AUBURN — Children at the Booker T. Washington Community Center were out Friday morning dirtying their hands while tending to the center's garden.
The young learners planted tomatoes, lettuce, collards and other produce along with facility personnel, volunteer gardener Sue Hodson, Cornell Cooperative Extension of Cayuga County Community Nutrition Coordinator Rebecca Crawford and Montezuma National Wildlife Refuge Visitor Services Manager Andrea VanBeusichem.
Since spring of last year, Crawford and VanBeusichem have been leading a gardening program for the Auburn center's students, teaching them about subjects ranging from the structure of plants to how birds' beaks pierce seed casings.
The garden received $800 from Finger Lakes Eat Smart New York for the wood to build six raised beds that make up the garden and a mixture of compost and top soil to fill it, plus other materials. The wildlife refuge also donated funds for the garden, and other donations — like mulch from the city of Auburn — were received as well. Crawford said an inmate work crew from the Cayuga County Jail helped fill in the beds. Meanwhile, a garden with plants that attract pollinators was also established last year. It is a recognized monarch butterfly way station.
Through the program, Crawford and VanBeusichem have also been working in the food garden with the center's students. Skyler Liddle, 15, who has also worked in his grandmother's garden, said he loves gardening. At one point, VanBeusichem struggled to remove a tomato plant from its plastic container, so she handed it to Liddle, who promptly plucked out the plant.
VanBeusichem said the students have largely taken to the work and the learning involved in the gardening program. Even if a student isn't 100-percent receptive at first, she continued, they are willing to give something a try. She said she has enjoyed working with the junior gardeners.
"They really got into it and really were just working hard," she said.
VanBeusichem said she was inspired to get involved at Booker T. Washington by another purpose of the gardening program there: helping feed local children. Like the backpack programs Port Byron and other districts employ, the center's garden produces food that will go to the plates of students in need.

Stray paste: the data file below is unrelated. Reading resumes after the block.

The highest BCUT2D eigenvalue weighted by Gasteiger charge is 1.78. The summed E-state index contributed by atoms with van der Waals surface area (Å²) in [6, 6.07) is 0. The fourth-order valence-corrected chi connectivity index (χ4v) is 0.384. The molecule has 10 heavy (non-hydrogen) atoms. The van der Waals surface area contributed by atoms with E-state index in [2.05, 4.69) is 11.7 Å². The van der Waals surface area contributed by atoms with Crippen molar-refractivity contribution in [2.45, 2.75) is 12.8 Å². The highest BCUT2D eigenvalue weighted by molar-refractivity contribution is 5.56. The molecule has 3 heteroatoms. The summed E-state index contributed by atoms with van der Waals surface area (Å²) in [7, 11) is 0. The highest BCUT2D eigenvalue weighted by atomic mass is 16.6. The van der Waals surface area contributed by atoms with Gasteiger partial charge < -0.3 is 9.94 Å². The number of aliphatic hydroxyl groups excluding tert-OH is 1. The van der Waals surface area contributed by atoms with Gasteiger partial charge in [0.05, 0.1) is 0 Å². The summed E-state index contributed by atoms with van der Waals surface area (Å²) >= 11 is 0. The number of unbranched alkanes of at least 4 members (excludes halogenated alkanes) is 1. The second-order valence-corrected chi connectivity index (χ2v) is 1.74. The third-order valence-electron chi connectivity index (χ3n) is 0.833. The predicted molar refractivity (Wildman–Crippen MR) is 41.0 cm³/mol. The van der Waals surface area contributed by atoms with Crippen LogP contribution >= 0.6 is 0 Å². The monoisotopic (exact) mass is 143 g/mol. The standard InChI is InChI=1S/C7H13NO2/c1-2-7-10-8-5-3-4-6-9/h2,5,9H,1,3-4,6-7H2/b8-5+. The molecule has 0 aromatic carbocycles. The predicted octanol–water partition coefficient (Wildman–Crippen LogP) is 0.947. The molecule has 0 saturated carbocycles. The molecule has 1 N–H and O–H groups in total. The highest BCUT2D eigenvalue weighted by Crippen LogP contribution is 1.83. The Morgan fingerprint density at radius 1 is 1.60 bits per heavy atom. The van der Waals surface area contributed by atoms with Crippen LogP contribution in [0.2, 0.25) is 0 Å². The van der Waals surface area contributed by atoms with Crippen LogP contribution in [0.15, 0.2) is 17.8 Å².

Brandon Wakeham, the center's program director, said the facility's cook, "Miss" Bessie Williams, had a lot of input on what was planted into the garden.
"She's going to take a lot of this and harvest it, cook it and we'll use it in our summer day camp," Wakeham said.
He said anything left over will be given to the students so they can take it home.
Wakeham is thrilled the center's students are gaining gardening knowledge.
"It's a great experience for them. It teaches them they can grow their food and do it at home," Wakeham said. "They can take all this knowledge and bring it home to their families."
Crawford said she believes children get physical activity, life skills and other advantages out of gardening.
"Something Andrea and I have have both tried to get them to do (is) to be more aware of their surroundings, what's around them. Like, 'What is chewing on that? How do you stop that? You've got a hailstorm, you've got damage, how do we fix that? We haven't had rain in a long time, we have to water (the plants). It's getting to be the end of summer, what do we do now?'"
In addition to introducing young people to ways they can feed themselves, Crawford said planting foods encourages children to try the food they had a hand in creating.
"You're going to increase the likelihood that they eat the pea that they pick," Crawford said.
VanBeusichem said Pete Cramer, co-founder of the Auburn Permaculture Park, helped her and Crawford learn about gardening techniques.
"(Cramer)'s really knowledgeable and really passionate about kids learning this kind of thing," VanBeusichem said.
Cramer and Permaculture Park co-founder Erin Humphrey have also been working with children there, teaching them about gardening in the process.
Student Samantha "Sam" Miles, 15, said she has been enjoying the gardening volunteer work at Booker T. Washington.
"I've always liked the thought of nature and doing this stuff, because it takes nothing and makes food," Miles said. "You can't see that energy, and it makes it into food."